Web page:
The catheter 140 has an electrode 146 which is coupled to the energy source 12 with a wire 148 extending through the catheter 140. The electrode 146 may be configured as a monopolar RF electrode for delivery of RF energy with a second electrode (not shown) in contact with the patient's skin. Alternatively, a second electrode 150 may be passed through the lumen 142 to provide monopolar or bipolar RF with the first and/or second electrodes 146, 150. Shrinking of the aneurysm may, of course, be accomplished with any of the methods described above. For example, the heating device 84 (FIG. 16) may be advanced through the lumen 142 to heat and shrink the aneurysm.

Use of the delivery catheter 140 is now described, the delivery catheter 140 is advanced through the second catheter 8 to the aneurysm. The cover 144 is positioned over the neck of the aneurysm and the aneurysm is heated to shrink the aneurysm. When using RF heating, fluid such as hypertonic saline may be infused into the aneurysm through the catheter 140 or second catheter 8 (FIG. 1). The cover 144 may be flexible enough to deflect and permit hot fluid to be slowly expelled into the parental vessel. Alternatively, the cover 144 may be periodically moved away from the neck so that hot fluid in the aneurysm may be slowly expelled into the parental vessel. The aneurysm may be reduced to an acceptable size or partially shrunk and filled with the thrombogenic material 130 and sealant (FIG. 28) or just the material 130 (FIG. 29). Although the delivery catheter 140, and particularly the cover 144, have been described in connection with RF delivery, the cover 144 may be incorporated into any of the other catheters described herein or any other catheter without departing from the scope of the invention.

Referring to FIGS. 30-34, another expandable device 160 is shown for use with the system of FIG. 1. The expandable device 160 is advanced through the second catheter 8 with a delivery catheter 162. The expandable device has a mesh 166 which covers a spring 160 made of a shape memory material. The expandable device 160 is in the collapsed shape of FIG. 30 when advanced through the second catheter 8. After the expandable device 160 is within the aneurysm, a wire 161 or other device can be advanced to contact the device 160 to heat the device and the aneurysm. Upon heating, the coil collapses to the shape of FIG. 31 to move the mesh 166 to the expanded condition. Heating of the coil may be undertaken in any manner described herein. An advantage of the device 160 is that the device may be heated together with the aneurysm to deploy the device 160 while shrinking the aneurysm. Referring to FIG. 32, another device 160A is shown which is substantially the same as the device 160 except that spring 160A expands in the middle. FIG. 33 shows still another device 160B which has a smaller diameter in the middle to impede fluid flow through the spring 160.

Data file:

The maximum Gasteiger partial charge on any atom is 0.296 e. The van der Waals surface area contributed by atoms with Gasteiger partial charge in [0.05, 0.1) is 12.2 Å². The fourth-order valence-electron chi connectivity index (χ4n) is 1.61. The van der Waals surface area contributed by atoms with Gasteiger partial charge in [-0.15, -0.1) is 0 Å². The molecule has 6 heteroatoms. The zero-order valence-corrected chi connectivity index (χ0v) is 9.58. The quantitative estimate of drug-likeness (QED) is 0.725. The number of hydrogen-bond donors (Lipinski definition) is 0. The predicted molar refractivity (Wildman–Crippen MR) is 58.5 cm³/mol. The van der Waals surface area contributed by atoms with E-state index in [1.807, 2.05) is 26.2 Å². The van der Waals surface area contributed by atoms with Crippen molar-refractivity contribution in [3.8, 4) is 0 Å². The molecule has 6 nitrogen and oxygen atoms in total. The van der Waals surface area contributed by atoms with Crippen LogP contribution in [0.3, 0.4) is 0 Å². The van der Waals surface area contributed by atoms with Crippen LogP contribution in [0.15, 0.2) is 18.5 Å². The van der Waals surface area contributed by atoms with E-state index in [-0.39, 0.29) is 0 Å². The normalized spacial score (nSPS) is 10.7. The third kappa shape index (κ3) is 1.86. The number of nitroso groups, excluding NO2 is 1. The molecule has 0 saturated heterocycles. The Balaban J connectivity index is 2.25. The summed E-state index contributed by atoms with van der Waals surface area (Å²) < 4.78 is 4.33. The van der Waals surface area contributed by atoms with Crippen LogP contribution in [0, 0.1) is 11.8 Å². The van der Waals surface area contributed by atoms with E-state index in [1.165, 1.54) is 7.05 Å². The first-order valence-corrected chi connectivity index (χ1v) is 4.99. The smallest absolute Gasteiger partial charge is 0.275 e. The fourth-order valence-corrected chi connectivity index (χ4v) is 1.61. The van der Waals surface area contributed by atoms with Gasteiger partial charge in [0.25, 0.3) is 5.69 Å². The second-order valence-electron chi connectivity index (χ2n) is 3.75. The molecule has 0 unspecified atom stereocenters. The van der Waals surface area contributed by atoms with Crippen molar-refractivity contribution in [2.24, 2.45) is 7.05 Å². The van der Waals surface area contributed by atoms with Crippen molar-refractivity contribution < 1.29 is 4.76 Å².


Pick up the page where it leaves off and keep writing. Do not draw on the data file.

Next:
Referring to FIG. 34, another mesh 42A is shown. The mesh 42A may be used with any of the expandable devices described herein and the mechanism for expanding and holding the mesh 42A has been omitted from FIG. 34 for clarity. Any of the actuating and delivery methods and devices described above or any other suitable device may be used with the mesh 42A. The mesh 42A preferably has 10-50 filaments, more preferably 20-50 filaments, extending between first and second ends 150, 152. The filaments 148 are preferably platinum alloy (such as 92% platinum, 8% tungsten). The filaments 148 preferably form a tube in the collapsed position which has a diameter of no more than 0.020 inch but expands to a diameter of at least 0.200 inch at a central portion 154.

The devices described herein are preferably delivered to the aneurysm to occupy the remaining volume of the aneurysm after shrinking the aneurysm. Referring to FIGS. 35 and 36, a number of devices 170 may be delivered to the aneurysm with one of the devices 171 being used to heat and shrink the aneurysm. The devices 170 may be partially or completely insulated in the manner described above to protect the neck while heating and shrinking is accomplished with the device 171. The devices 170 and 171 are shown spaced apart for clarity but, of course, will be closely packed together when filling the aneurysm. The devices 170 and 171 may be any of the expandable devices described herein or any other suitable device without departing from the scope of the invention.